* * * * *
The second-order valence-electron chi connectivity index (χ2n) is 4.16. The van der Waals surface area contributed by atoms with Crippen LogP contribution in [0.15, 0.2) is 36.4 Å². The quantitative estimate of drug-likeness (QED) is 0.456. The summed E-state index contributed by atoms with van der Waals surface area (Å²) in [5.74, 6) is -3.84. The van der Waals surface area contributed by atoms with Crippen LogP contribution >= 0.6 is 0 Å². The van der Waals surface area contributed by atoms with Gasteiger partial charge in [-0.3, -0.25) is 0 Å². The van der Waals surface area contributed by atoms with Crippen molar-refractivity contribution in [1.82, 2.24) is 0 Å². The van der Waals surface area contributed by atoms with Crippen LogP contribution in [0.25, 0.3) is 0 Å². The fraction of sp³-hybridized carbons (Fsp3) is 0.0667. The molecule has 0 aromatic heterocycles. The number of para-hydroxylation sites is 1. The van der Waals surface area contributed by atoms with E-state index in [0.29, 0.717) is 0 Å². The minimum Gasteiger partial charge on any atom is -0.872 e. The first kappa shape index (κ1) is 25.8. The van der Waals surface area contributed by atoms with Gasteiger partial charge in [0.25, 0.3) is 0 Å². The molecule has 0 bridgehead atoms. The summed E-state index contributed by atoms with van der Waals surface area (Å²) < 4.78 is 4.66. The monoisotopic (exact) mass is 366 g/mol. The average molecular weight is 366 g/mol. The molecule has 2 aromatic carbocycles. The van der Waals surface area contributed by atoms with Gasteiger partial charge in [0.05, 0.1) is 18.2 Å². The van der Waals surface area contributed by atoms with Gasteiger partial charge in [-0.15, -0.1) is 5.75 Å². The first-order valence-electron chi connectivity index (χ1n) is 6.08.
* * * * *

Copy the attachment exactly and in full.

The second-order valence-electron chi connectivity index (χ2n) is 4.16. The van der Waals surface area contributed by atoms with Crippen LogP contribution in [0.15, 0.2) is 36.4 Å². The quantitative estimate of drug-likeness (QED) is 0.456. The summed E-state index contributed by atoms with van der Waals surface area (Å²) in [5.74, 6) is -3.84. The van der Waals surface area contributed by atoms with Crippen LogP contribution >= 0.6 is 0 Å². The van der Waals surface area contributed by atoms with Gasteiger partial charge in [-0.3, -0.25) is 0 Å². The van der Waals surface area contributed by atoms with Crippen molar-refractivity contribution in [1.82, 2.24) is 0 Å². The van der Waals surface area contributed by atoms with Crippen LogP contribution in [0.25, 0.3) is 0 Å². The fraction of sp³-hybridized carbons (Fsp3) is 0.0667. The molecule has 0 aromatic heterocycles. The number of para-hydroxylation sites is 1. The van der Waals surface area contributed by atoms with E-state index in [0.29, 0.717) is 0 Å². The minimum Gasteiger partial charge on any atom is -0.872 e. The first kappa shape index (κ1) is 25.8. The van der Waals surface area contributed by atoms with Gasteiger partial charge in [0.25, 0.3) is 0 Å². The molecule has 0 bridgehead atoms. The summed E-state index contributed by atoms with van der Waals surface area (Å²) < 4.78 is 4.66. The monoisotopic (exact) mass is 366 g/mol. The average molecular weight is 366 g/mol. The molecule has 2 aromatic carbocycles. The van der Waals surface area contributed by atoms with Gasteiger partial charge in [0.05, 0.1) is 18.2 Å². The van der Waals surface area contributed by atoms with Gasteiger partial charge in [-0.15, -0.1) is 5.75 Å². The first-order valence-electron chi connectivity index (χ1n) is 6.08.